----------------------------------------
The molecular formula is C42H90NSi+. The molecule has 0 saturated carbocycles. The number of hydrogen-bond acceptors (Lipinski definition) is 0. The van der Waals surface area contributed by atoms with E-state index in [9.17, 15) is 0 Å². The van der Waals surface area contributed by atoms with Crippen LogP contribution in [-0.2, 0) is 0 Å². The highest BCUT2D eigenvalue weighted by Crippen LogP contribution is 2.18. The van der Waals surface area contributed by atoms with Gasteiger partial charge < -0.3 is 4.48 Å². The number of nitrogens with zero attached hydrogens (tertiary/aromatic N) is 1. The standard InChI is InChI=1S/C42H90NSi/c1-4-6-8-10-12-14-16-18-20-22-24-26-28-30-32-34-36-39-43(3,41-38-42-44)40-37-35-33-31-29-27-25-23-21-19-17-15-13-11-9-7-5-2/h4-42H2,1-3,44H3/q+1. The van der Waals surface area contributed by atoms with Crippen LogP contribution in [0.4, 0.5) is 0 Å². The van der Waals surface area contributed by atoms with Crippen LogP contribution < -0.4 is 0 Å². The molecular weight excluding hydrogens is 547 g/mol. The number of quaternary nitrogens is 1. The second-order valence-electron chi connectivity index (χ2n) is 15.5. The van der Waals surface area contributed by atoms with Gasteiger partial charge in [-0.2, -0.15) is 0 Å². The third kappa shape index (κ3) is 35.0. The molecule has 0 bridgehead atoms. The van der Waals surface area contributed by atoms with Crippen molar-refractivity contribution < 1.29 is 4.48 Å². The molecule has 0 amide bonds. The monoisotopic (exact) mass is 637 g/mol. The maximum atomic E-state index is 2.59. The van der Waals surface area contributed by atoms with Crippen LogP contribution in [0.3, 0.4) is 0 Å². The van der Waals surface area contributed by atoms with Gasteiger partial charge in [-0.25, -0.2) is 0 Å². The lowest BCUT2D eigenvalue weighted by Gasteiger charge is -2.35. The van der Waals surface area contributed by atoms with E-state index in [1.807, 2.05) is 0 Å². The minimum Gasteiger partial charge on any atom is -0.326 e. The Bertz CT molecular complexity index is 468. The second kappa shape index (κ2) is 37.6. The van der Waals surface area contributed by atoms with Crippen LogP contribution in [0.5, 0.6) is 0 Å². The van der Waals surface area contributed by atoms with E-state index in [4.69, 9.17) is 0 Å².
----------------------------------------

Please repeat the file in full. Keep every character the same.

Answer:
The molecular formula is C42H90NSi+. The molecule has 0 saturated carbocycles. The number of hydrogen-bond acceptors (Lipinski definition) is 0. The van der Waals surface area contributed by atoms with E-state index in [9.17, 15) is 0 Å². The van der Waals surface area contributed by atoms with Crippen LogP contribution in [-0.2, 0) is 0 Å². The highest BCUT2D eigenvalue weighted by Crippen LogP contribution is 2.18. The van der Waals surface area contributed by atoms with Gasteiger partial charge < -0.3 is 4.48 Å². The number of nitrogens with zero attached hydrogens (tertiary/aromatic N) is 1. The standard InChI is InChI=1S/C42H90NSi/c1-4-6-8-10-12-14-16-18-20-22-24-26-28-30-32-34-36-39-43(3,41-38-42-44)40-37-35-33-31-29-27-25-23-21-19-17-15-13-11-9-7-5-2/h4-42H2,1-3,44H3/q+1. The van der Waals surface area contributed by atoms with Crippen LogP contribution in [0.4, 0.5) is 0 Å². The van der Waals surface area contributed by atoms with Crippen LogP contribution < -0.4 is 0 Å². The molecular weight excluding hydrogens is 547 g/mol. The number of quaternary nitrogens is 1. The second-order valence-electron chi connectivity index (χ2n) is 15.5. The van der Waals surface area contributed by atoms with Gasteiger partial charge in [-0.2, -0.15) is 0 Å². The third kappa shape index (κ3) is 35.0. The molecule has 0 bridgehead atoms. The van der Waals surface area contributed by atoms with Crippen molar-refractivity contribution < 1.29 is 4.48 Å². The molecule has 0 amide bonds. The monoisotopic (exact) mass is 637 g/mol. The maximum atomic E-state index is 2.59. The van der Waals surface area contributed by atoms with Crippen LogP contribution in [0.3, 0.4) is 0 Å². The van der Waals surface area contributed by atoms with Gasteiger partial charge in [-0.25, -0.2) is 0 Å². The lowest BCUT2D eigenvalue weighted by Gasteiger charge is -2.35. The van der Waals surface area contributed by atoms with E-state index in [1.807, 2.05) is 0 Å². The minimum Gasteiger partial charge on any atom is -0.326 e. The Bertz CT molecular complexity index is 468. The second kappa shape index (κ2) is 37.6. The van der Waals surface area contributed by atoms with Crippen LogP contribution in [0.5, 0.6) is 0 Å². The van der Waals surface area contributed by atoms with E-state index in [4.69, 9.17) is 0 Å².